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The course introduces basic skills in simultaneous conference interpretation from Russian into English. Various contemporary texts in Russian by a variety of speakers (mass media, presentations, conference papers) are used to practice simultaneous interpretation skills in class and to illustrate the process of interpretation. Classes include interpretation sessions, theoretical discussions and exercises. Major topics covered by the course are: stages of simultaneous interpretation from Russian into English, Russian language source text analysis, semantic transformations, input-output lag management, output quality control, mental preparedness. Special attention is paid to voice quality and voice training as needed by individual students. Students will have an opportunity to build basic simultaneous interpretation skills and improve their knowledge of Russian realia and their cultural knowledge to prepare themselves for more advanced texts and exercises. Reading assignments are required.

Final semester grade is calculated based on the midterm exam (30%), the semester exam (30%) and classroom performance (40%).

Spring 2017 - MIIS, Spring 2018 - MIIS

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The course is designed to continue building students’ consecutive interpretation skills for the Russian into English combination with the goal of preparing for Professional Exams. Heavy emphasis is placed on learning to interpret high register political texts from Russian into English as may be done in the context of major international organizations. Topics include: current political events, international organizations, diplomatic protocol, nonproliferation of nuclear weapons, resolution of political and economic conflicts. Students are expected to be able to interpret in a variety of simulated professional situations.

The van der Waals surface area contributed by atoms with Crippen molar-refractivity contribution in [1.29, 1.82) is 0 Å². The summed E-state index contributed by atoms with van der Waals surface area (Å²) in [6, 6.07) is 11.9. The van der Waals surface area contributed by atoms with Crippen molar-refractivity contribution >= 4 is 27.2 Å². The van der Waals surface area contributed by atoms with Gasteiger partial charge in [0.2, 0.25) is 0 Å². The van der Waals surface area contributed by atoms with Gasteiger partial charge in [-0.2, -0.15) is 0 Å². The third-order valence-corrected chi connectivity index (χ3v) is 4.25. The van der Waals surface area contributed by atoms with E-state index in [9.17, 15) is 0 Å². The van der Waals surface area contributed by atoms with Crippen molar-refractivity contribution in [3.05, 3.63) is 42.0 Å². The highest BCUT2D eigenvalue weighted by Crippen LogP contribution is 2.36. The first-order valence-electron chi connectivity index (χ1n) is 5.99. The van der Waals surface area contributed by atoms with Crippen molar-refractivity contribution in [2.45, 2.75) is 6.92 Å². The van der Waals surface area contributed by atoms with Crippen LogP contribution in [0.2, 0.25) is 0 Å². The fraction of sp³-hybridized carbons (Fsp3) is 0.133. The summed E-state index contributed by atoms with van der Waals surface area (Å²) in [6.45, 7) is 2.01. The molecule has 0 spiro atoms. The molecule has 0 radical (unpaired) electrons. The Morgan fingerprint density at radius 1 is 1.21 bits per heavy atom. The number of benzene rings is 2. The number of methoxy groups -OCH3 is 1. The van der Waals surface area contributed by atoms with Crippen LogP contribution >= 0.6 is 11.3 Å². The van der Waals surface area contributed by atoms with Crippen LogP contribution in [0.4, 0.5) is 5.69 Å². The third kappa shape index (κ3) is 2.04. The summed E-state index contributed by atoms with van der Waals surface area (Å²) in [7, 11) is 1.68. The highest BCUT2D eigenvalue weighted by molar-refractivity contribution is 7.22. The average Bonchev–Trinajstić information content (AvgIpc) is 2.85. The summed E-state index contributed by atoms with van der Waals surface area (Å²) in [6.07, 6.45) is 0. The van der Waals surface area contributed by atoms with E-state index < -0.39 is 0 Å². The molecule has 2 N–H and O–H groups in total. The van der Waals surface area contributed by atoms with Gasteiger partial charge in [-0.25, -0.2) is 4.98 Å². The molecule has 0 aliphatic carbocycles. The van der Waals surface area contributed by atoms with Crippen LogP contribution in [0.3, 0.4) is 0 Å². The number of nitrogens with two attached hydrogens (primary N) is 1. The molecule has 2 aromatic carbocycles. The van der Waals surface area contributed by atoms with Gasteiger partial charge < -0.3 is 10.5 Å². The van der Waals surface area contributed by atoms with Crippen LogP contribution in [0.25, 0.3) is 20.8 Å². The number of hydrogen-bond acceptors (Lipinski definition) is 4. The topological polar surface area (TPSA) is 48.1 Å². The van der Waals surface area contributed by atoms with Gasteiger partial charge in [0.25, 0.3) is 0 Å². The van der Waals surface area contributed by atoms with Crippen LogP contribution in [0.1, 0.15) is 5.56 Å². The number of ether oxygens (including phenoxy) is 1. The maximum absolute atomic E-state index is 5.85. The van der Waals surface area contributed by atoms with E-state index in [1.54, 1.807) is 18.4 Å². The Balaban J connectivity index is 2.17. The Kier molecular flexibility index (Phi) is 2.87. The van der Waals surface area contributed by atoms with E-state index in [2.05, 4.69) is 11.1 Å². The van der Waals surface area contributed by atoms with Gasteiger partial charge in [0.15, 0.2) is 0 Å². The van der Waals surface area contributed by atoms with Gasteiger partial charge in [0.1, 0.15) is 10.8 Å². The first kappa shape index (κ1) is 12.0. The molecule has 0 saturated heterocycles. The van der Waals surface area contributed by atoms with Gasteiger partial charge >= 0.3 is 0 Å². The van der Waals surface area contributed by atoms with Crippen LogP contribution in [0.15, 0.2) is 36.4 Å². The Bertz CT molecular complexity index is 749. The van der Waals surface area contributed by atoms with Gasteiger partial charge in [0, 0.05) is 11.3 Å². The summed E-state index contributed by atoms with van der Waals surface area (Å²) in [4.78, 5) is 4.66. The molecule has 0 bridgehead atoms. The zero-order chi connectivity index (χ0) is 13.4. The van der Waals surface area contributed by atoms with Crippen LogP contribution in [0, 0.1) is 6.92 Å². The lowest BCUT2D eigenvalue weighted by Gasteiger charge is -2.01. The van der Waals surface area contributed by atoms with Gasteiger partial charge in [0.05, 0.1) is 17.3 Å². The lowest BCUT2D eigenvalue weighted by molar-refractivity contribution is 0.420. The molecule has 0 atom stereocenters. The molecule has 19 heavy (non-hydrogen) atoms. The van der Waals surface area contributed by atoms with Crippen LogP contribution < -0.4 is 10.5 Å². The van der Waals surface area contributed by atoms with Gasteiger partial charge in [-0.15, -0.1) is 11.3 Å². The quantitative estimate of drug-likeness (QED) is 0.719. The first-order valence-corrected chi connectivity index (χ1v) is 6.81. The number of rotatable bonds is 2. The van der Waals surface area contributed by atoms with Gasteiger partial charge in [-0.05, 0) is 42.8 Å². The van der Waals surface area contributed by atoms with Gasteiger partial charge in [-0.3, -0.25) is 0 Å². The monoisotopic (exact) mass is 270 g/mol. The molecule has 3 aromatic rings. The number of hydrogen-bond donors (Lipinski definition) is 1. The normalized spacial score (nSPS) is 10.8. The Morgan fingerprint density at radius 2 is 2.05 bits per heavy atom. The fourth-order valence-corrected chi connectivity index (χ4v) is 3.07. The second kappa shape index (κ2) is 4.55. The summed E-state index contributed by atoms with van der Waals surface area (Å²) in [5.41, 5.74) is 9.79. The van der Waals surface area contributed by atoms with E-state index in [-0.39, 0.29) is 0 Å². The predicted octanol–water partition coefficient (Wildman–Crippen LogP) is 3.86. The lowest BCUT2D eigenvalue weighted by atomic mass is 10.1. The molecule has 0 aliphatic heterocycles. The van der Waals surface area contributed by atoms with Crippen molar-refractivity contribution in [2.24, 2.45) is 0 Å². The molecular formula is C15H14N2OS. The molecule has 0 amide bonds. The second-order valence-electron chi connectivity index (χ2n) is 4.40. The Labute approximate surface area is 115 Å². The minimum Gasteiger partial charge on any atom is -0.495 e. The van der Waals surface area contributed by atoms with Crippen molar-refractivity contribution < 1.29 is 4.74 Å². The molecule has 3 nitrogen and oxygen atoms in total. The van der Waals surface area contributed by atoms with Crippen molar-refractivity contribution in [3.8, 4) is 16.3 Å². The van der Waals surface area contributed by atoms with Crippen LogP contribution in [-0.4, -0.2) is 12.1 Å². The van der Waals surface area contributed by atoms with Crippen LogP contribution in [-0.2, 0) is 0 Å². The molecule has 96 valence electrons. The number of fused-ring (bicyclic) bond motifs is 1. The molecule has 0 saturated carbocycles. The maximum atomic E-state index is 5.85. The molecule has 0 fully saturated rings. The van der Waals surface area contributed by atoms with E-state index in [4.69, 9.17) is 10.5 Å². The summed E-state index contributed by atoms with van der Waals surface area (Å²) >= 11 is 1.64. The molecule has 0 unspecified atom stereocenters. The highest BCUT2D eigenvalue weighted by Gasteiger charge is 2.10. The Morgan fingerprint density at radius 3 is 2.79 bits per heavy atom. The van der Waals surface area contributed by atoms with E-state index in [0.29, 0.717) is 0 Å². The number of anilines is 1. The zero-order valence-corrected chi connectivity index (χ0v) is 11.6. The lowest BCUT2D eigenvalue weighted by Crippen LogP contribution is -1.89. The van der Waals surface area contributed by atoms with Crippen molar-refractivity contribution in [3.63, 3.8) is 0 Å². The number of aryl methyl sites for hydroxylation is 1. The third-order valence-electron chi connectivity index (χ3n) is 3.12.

Final semester grade is calculated based on the midterm exam (30%), the semester exam (30%) and classroom performance (40%).

Spring 2017 - MIIS, Spring 2018 - MIIS

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The course will help the students master more challenging aspects of Russian grammar, such as the past and future tenses, verb aspects, and subordinate clauses of description, reason, time, and condition. The students will learn to use a wide range of vocabulary dealing with day-to-day needs and events. Weekly classroom activities will include listening, reading, presenting, work in pairs, role play, and writing tests.

Fall 2017 - MIIS

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The course is based on authentic written texts and video and audio materials which will expose the students to some of the most widely discussed and hotly debated topics in Russia, such as U.S.-Russian relations, oil and gas, economic situation, and military conflicts. For this course, the students will be expected to keep track of the recent developments in Russia and present on them on a weekly basis. At the same time, the course will help the students refresh their knowledge of Russian grammar and deal with less familiar grammatical and lexical issues.

Fall 2017 - MIIS

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Introduces students to conference interpretation in general and consecutive interpretation in particular. Lays a foundation for the development of professional skills in consecutive interpretation, emphasizing the ability to understand and analyze a message in the source language (SL) and convey it in the target language (TL) in a straightforward and clear manner. Develops students’ ability to identify, analyze, and paraphrase the meaning in the SL and establish logical relations between its components. Emphasis is placed on active listening and concentration skills, memory, the ability to abstract information for subsequent recall, and basic elements of note-taking. At the end of the course, students are able to interpret extemporaneous passages that are on topics familiar to them and are between three and five minutes in length.

In language-specific sessions and joint sessions with other language programs, students are introduced to the skill of consecutive interpreting in both theory and practice. They practice listening to and repeating the content of passages of increasing length and difficulty. Students hone their public-speaking skills by developing and delivering speeches. Content is interpreted on topics from daily life, current events and the media, and general areas of personal interest to students.

Course assignments include readings and research on class topics, presentations, practice, graded exercises, and peer and self-assessment. The frequency, nature, and structure of course assignments and examinations are at the discretion of the instructor(s) of record.

Fall 2017 - MIIS